Magazine article Techniques

How to Teach in Cyberspace

Magazine article Techniques

How to Teach in Cyberspace

Article excerpt


Distance learning is booming as schools continue to keep pace with the needs of their students. Working parents are taking Web-based courses at times convenient to their schedules. Students in rural areas are using e-mail to communicate with instructors they may never meet in person.

A recent Department of Education study of postsecondary schools found that 58 percent of two-year and 62 percent of four-year public colleges offer distance education courses. Another 28 percent of two-year and 23 percent of four-year public colleges plan to start offering distance courses within three years.

So, who will teach distance students? If you're a new teacher or you plan to be in the teaching profession for the next several years, chances are you're going to get called up to the plate. Look at it as an exciting opportunity to teach in different ways. And realize that mastering distance instruction can make you a more marketable teacher.

Find your custom fit

Some institutions, like the University of Phoenix, are using custom-made software that automates networking capabilities, making it easier to link the computers of students, teachers and schools. All students must load the software onto their personal computers to access their courses. When students tap into the school's network, course materials, notes and discussions are automatically downloaded and the students' assignments and comments are uploaded.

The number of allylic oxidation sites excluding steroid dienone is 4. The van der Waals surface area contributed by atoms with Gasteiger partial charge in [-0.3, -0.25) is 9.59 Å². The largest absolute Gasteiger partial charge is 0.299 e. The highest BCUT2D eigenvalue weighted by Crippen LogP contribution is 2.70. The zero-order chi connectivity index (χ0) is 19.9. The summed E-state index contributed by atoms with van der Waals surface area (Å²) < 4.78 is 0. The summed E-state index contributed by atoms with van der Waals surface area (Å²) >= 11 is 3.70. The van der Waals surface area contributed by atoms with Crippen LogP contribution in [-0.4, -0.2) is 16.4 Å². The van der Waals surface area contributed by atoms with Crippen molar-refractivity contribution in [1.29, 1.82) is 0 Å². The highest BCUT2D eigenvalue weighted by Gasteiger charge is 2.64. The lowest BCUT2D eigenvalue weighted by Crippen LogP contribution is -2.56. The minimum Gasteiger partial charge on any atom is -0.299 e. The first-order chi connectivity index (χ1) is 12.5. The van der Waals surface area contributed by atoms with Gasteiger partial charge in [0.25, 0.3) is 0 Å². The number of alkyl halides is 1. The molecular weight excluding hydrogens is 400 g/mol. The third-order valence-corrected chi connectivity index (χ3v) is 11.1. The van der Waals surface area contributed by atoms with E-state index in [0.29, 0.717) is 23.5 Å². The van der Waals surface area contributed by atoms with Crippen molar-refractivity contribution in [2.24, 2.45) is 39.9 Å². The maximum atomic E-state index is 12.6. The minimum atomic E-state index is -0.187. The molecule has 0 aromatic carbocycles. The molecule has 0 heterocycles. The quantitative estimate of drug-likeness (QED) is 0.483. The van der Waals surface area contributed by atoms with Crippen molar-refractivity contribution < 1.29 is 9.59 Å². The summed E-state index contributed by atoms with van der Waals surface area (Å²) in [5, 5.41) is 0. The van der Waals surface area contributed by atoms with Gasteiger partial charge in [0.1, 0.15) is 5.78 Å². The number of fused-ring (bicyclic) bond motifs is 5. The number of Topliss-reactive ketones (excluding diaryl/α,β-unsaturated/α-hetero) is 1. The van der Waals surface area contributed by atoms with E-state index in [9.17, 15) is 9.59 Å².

Other schools are keeping it simpler and inexpensive. Thomas College in Waterville, Maine, for instance, uses the World Wide Web to post class information. Students need a current version of Netscape Navigator or Microsoft Internet Explorer to participate. Many schools also use a password-protected system.

But the daunting part for many instructors is actually teaching the distance course. It's one thing to learn how to use the technology and quite another to use it well. In almost all cases, the teacher provides a "lecture" at least once a week. This could be in the form of a broadcast e-mail message to all students or it could be a document posted on the course's Web page. In these formats students may not be able to hear the inflections in your voice or see the expressions on your face, but you can include hyperlinks for emphasis. Hyperlinks are words or phrases that when clicked take the reader directly to related Web material, like definitions or additional readings. Most current versions of Microsoft Word include this feature.

But live interaction between teachers and students also is key to distance learning success. Live chat sessions, in which students and faculty meet at a set time and have discussions by keying in their comments and questions, can be a lively way to learn. Shy students who tend not to participate in traditional classroom discussions may feel encouraged to type in their two cents. After the chat, which usually lasts about an hour, a transcript of the discussion can be posted to the class Web page for students who missed it. It's also a good reference for teachers to have; they can refer back to it to see which concepts generated the most questions or discussion. Many Internet-based courses, however, rely less on chat sessions because such sessions require all participants to be available at the same time--an obstacle that led to this sort of class in the first place.

Professor Thomas Easton's technology education students at Thomas College use weekly chat sessions to exchange notes and ask each other questions about upcoming assignments. They also use online message boards (which unlike live chat sessions always are available) to post questions about their coursework and add to comments from the weekly chat session. Amy Sterling Casil, who teaches writing at several institutions, gives her weekly lectures via live chat sessions, working from notes much as she does in the classroom. …

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